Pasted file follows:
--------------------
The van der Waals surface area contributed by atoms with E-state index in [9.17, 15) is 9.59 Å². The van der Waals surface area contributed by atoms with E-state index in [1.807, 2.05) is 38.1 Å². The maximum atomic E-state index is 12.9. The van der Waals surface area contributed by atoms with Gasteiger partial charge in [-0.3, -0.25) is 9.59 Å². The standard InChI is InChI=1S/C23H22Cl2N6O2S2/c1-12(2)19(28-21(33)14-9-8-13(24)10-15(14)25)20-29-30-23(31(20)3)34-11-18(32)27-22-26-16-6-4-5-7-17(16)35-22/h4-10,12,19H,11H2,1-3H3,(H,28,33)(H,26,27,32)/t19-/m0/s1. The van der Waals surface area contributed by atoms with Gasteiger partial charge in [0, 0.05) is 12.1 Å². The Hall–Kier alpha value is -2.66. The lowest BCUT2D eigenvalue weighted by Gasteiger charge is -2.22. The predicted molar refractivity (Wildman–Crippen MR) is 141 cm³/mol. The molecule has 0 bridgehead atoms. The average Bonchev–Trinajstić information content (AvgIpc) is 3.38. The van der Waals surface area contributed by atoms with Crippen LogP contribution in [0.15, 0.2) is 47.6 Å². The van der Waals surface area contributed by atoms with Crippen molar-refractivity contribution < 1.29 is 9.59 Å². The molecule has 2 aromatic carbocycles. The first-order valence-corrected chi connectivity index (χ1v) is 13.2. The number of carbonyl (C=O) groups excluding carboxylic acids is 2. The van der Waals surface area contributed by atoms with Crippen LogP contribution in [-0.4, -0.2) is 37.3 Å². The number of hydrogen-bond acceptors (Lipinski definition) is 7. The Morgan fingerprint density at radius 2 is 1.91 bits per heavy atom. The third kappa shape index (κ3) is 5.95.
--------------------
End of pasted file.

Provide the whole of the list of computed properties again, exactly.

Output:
The van der Waals surface area contributed by atoms with E-state index in [9.17, 15) is 9.59 Å². The van der Waals surface area contributed by atoms with E-state index in [1.807, 2.05) is 38.1 Å². The maximum atomic E-state index is 12.9. The van der Waals surface area contributed by atoms with Gasteiger partial charge in [-0.3, -0.25) is 9.59 Å². The standard InChI is InChI=1S/C23H22Cl2N6O2S2/c1-12(2)19(28-21(33)14-9-8-13(24)10-15(14)25)20-29-30-23(31(20)3)34-11-18(32)27-22-26-16-6-4-5-7-17(16)35-22/h4-10,12,19H,11H2,1-3H3,(H,28,33)(H,26,27,32)/t19-/m0/s1. The van der Waals surface area contributed by atoms with Gasteiger partial charge in [0, 0.05) is 12.1 Å². The Hall–Kier alpha value is -2.66. The lowest BCUT2D eigenvalue weighted by Gasteiger charge is -2.22. The predicted molar refractivity (Wildman–Crippen MR) is 141 cm³/mol. The molecule has 0 bridgehead atoms. The average Bonchev–Trinajstić information content (AvgIpc) is 3.38. The van der Waals surface area contributed by atoms with Crippen LogP contribution in [0.15, 0.2) is 47.6 Å². The van der Waals surface area contributed by atoms with Crippen molar-refractivity contribution < 1.29 is 9.59 Å². The molecule has 2 aromatic carbocycles. The first-order valence-corrected chi connectivity index (χ1v) is 13.2. The number of carbonyl (C=O) groups excluding carboxylic acids is 2. The van der Waals surface area contributed by atoms with Crippen LogP contribution in [-0.4, -0.2) is 37.3 Å². The number of hydrogen-bond acceptors (Lipinski definition) is 7. The Morgan fingerprint density at radius 2 is 1.91 bits per heavy atom. The third kappa shape index (κ3) is 5.95.